In an area that had been alfalfa fields, only three of the town's original buildings remain. Nineteen have been reconstructed, with architects drawing from plans and photographs of the day.
With white patches of alkali soil showing through the scrub outside, the colonel's prefabricated frame house reflects his refined sensibilities. A portrait of the young Ludwig van Beethoven hangs near the piano in the parlor, and the mahogany-trimmed walls are painted forest green.
"There was a glee club and a debate society and the first free-circulation library in Tulare County," Kramasz said. "There was quite a cultured society here."
Today, visitors trickle in, totaling 1,000 or more during four or five celebrations that are held annually.
"Even with that size crowd, I've never seen so much as a beer can thrown on the ground," Kramasz said. "It's kind of a spiritual place." Charles Allen, a 74-year-old retired postal worker, feels that as strongly as anyone. A frequent visitor to the park, he moved from Los Angeles to the present-day Allensworth, an unincorporated, impoverished community next to the park.
"Something was pulling me," he said. "I couldn't explain it, but I couldn't avoid doing it either."
At the supervisors meeting Tuesday, a group of students from the elementary school in Allensworth stepped to the microphone, one by one, voicing concerns that officials have heard again and again from the dairy's opponents: The smell, the flies, the increased truck traffic, the possibility of tainted water and the bad air wouldn't be worth enduring for 60 jobs.
An environmental impact report for the project concluded that the dairy operation spread over the acreage would emit no significant odors and would not draw flies to surrounding areas.
David Albers, an attorney for Etchegaray, told the supervisors that he owns a dairy farm in Fresno County about the size of the operation that his client is proposing. On most of his property, he said, "I don't smell it. I don't hear it. It's simply not a nuisance."
Speaking for the Tulare County Farm Bureau, Brian Blain said modern equipment and pest-control methods have improved the neighborliness of large dairies: "We have one less than a mile from my house and it's a very rare occasion -- maybe a few days a year -- that there's anything to indicate a dairy anywhere nearby."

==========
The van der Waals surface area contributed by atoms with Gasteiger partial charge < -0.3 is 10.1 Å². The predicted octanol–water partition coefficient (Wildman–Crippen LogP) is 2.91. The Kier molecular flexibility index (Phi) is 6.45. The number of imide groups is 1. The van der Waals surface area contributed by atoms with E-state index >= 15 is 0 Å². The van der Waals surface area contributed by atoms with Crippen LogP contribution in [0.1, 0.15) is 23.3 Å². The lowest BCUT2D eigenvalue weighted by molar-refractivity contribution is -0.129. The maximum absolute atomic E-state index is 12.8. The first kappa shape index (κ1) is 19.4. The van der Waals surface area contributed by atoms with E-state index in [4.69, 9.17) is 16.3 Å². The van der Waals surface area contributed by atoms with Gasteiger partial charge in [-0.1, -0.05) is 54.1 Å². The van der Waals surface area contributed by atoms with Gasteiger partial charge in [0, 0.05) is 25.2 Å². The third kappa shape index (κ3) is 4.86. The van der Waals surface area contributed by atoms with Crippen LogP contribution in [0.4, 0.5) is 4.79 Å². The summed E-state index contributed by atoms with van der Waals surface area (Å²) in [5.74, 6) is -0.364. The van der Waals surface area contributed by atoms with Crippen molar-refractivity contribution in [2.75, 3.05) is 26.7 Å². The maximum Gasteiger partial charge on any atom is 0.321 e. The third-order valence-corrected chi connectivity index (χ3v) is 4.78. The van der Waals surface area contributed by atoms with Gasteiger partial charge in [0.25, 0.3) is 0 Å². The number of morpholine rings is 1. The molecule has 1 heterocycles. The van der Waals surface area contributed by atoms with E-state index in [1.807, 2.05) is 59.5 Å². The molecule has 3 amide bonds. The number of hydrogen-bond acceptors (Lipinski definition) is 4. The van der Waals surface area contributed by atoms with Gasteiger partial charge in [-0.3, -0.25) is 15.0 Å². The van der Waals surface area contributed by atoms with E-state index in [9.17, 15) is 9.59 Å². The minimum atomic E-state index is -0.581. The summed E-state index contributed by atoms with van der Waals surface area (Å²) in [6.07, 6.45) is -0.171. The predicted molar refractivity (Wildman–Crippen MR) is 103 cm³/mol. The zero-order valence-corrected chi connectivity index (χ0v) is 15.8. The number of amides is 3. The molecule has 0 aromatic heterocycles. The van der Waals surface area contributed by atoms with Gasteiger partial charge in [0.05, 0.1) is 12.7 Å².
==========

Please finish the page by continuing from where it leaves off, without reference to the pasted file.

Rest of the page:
But there were many skeptics in the crowd.
"People are not stupid," fumed Acquanetta Warren, a Fontana City Council member and a state parks commissioner. "I just can't believe this."
In an interview, Warren said she would "insist" that the state file suit if the dairy were approved.
But an attorney for the state Parks and Recreation Department raised the prospect of a compromise. Approve the dairy if you want, Kathryn Tobias told the supervisors, but at the same time, allow the state to bargain with the landowner for his development rights.
Tobias said later that officials did not have a price in mind, but that funds from recently passed Proposition 84 might be available.
Neither Etchegaray nor his family members spoke at the hearing. But Albers said his client was interested in exploring the idea.
As the board decided to delay its decision, Supervisor Steve Worthley expressed his frustration, pointing to a stack of environmental reports 6 inches thick. He said it would be necessary to research three "11th hour" issues raised that day by Avinash Kar, an attorney for the Center on Race, Poverty and the Environment.
Kar said the impact report had not addressed the environmental harm of antibiotics fed to cattle, a subject raised in a government report last month. He also pointed to research concluding that big dairies are economic burdens to nearby communities and alleged that the impact report had failed to consider the Allensworth area.
If the supervisors decide in two weeks that no further study of those issues is required, officials said, they will be free to vote on the dairy with no further public comment.